Switching to Hugo

So I finally switched to Hugo because trying to iterate design elements in Pollen is just too slow. Pollen is good for defining flexible markup, but that’s not what I want for a blog.

This is long overdue. I’ve been trying to revamp the site on and off since 2018, most recently starting to move all articles to Org mode (utilizing ox-pollen) so that I can index them in org-roam, but switching fully to a fast static site generator is still pretty nice.

Things I had to port:

  • Templates
  • Blog posts and other content, revamping their content to work with Hugo’s native Org renderer
  • Tag functions, to shortcodes and partials

Writing Hugo templates is more painful than Pollen in my opinion as Hugo’s documentation doesn’t really have a clean reference section. The configuration reference is in the Getting Started section, for example. But once I got most of what I want working, it became less painful to change small things.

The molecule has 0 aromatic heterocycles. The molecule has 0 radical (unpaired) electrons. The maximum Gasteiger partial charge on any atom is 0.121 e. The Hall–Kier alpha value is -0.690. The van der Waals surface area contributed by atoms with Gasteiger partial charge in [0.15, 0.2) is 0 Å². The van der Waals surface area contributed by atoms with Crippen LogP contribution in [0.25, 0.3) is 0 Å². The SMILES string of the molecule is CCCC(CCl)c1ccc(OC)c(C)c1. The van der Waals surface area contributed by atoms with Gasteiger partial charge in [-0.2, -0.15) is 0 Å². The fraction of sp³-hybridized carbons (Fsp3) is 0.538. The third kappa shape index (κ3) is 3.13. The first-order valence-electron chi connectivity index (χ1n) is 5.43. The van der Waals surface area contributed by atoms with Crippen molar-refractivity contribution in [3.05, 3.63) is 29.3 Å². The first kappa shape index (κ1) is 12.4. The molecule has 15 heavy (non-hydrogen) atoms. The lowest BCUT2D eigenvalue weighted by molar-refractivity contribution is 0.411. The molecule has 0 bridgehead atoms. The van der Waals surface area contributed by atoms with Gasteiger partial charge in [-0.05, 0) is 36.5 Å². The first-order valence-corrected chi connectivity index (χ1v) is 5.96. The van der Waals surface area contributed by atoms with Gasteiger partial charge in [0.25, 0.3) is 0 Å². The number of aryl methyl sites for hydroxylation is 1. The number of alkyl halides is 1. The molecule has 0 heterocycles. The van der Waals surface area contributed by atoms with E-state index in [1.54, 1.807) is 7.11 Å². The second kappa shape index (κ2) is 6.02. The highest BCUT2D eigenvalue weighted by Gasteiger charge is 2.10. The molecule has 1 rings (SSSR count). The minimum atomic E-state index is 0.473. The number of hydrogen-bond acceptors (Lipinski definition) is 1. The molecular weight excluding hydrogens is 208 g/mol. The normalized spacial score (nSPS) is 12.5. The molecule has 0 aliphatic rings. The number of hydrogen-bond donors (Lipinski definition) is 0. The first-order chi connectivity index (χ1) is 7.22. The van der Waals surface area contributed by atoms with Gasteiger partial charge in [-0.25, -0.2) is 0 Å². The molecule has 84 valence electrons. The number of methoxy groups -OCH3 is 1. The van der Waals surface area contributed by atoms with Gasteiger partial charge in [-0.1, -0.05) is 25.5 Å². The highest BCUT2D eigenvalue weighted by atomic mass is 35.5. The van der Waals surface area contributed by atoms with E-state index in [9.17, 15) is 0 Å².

I had to go through every post I have, but this is relatively easy. Reading my old posts is a bit painful, though. I’d like to revamp them sometime.

Most things should have been ported. The RSS feed is different because I’m basically using Hugo’s default instead of my own generator; hopefully that doesn’t break anything.

Pretty URLs

There was one thing that hasn’t been solved: I want to let Hugo prettify URLs for me, instead of having Netlify do it.

I could’t use pretty URLs in Pollen without manually putting every page in blog/page-name/index.html.pm, so I relied on Netlify to do it.

I don’t want to rely on Netlify because in theory this makes me more resilient and allows me to move my site to whatever provider I want when something happens.

But I can’t let Hugo prettify URLs without old URLs breaking: kisaragi-hiu.com/page.html would return 404 instead of redirecting to kisaragi-hiu.com/page/, and it doesn’t seem to be possible to do this with Netlify’s redirect rules.

Maybe I could use client side redirect instead (run some JS in the 404 page to redirect page.html to /page/), but for now I’ve simply opted for turning off Hugo’s URL prettifying and letting Netlify do it.